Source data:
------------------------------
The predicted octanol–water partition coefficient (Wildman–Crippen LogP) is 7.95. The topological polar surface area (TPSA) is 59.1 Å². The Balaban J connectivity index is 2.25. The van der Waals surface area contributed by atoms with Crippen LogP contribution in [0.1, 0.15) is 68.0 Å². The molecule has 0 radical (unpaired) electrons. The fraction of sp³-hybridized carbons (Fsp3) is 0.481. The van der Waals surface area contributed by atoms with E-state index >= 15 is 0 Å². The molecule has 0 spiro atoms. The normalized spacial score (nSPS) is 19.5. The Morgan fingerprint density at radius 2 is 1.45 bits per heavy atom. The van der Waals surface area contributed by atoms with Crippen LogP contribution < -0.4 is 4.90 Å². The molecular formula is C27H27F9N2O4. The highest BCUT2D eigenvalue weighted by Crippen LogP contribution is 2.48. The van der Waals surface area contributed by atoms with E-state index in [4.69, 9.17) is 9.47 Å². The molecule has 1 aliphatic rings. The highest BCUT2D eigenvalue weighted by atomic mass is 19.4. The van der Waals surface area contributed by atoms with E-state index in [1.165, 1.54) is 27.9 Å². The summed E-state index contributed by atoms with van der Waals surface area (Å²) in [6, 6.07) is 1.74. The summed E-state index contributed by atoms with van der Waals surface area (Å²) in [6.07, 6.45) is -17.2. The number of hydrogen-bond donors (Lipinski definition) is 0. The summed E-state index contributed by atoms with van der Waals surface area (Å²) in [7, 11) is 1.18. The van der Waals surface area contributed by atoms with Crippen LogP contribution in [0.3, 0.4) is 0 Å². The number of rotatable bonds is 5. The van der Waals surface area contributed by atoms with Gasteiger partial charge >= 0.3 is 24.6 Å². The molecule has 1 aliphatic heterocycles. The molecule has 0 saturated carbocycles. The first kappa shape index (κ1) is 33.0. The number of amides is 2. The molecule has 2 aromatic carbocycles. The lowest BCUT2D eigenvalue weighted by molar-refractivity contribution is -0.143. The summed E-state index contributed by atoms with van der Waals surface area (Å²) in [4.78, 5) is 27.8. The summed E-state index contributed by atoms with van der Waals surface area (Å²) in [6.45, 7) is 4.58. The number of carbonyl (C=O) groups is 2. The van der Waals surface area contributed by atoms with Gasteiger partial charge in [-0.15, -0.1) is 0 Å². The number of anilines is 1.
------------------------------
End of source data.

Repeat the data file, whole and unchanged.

The predicted octanol–water partition coefficient (Wildman–Crippen LogP) is 7.95. The topological polar surface area (TPSA) is 59.1 Å². The Balaban J connectivity index is 2.25. The van der Waals surface area contributed by atoms with Crippen LogP contribution in [0.1, 0.15) is 68.0 Å². The molecule has 0 radical (unpaired) electrons. The fraction of sp³-hybridized carbons (Fsp3) is 0.481. The van der Waals surface area contributed by atoms with E-state index >= 15 is 0 Å². The molecule has 0 spiro atoms. The normalized spacial score (nSPS) is 19.5. The Morgan fingerprint density at radius 2 is 1.45 bits per heavy atom. The van der Waals surface area contributed by atoms with Crippen LogP contribution < -0.4 is 4.90 Å². The molecular formula is C27H27F9N2O4. The highest BCUT2D eigenvalue weighted by Crippen LogP contribution is 2.48. The van der Waals surface area contributed by atoms with E-state index in [4.69, 9.17) is 9.47 Å². The molecule has 1 aliphatic rings. The highest BCUT2D eigenvalue weighted by atomic mass is 19.4. The van der Waals surface area contributed by atoms with E-state index in [1.165, 1.54) is 27.9 Å². The summed E-state index contributed by atoms with van der Waals surface area (Å²) in [6, 6.07) is 1.74. The summed E-state index contributed by atoms with van der Waals surface area (Å²) in [6.07, 6.45) is -17.2. The number of hydrogen-bond donors (Lipinski definition) is 0. The summed E-state index contributed by atoms with van der Waals surface area (Å²) in [7, 11) is 1.18. The van der Waals surface area contributed by atoms with Crippen LogP contribution in [0.3, 0.4) is 0 Å². The number of rotatable bonds is 5. The van der Waals surface area contributed by atoms with Gasteiger partial charge >= 0.3 is 24.6 Å². The molecule has 1 aliphatic heterocycles. The molecule has 0 saturated carbocycles. The first kappa shape index (κ1) is 33.0. The number of amides is 2. The molecule has 2 aromatic carbocycles. The lowest BCUT2D eigenvalue weighted by molar-refractivity contribution is -0.143. The summed E-state index contributed by atoms with van der Waals surface area (Å²) in [4.78, 5) is 27.8. The summed E-state index contributed by atoms with van der Waals surface area (Å²) in [6.45, 7) is 4.58. The number of carbonyl (C=O) groups is 2. The van der Waals surface area contributed by atoms with Gasteiger partial charge in [-0.15, -0.1) is 0 Å². The number of anilines is 1.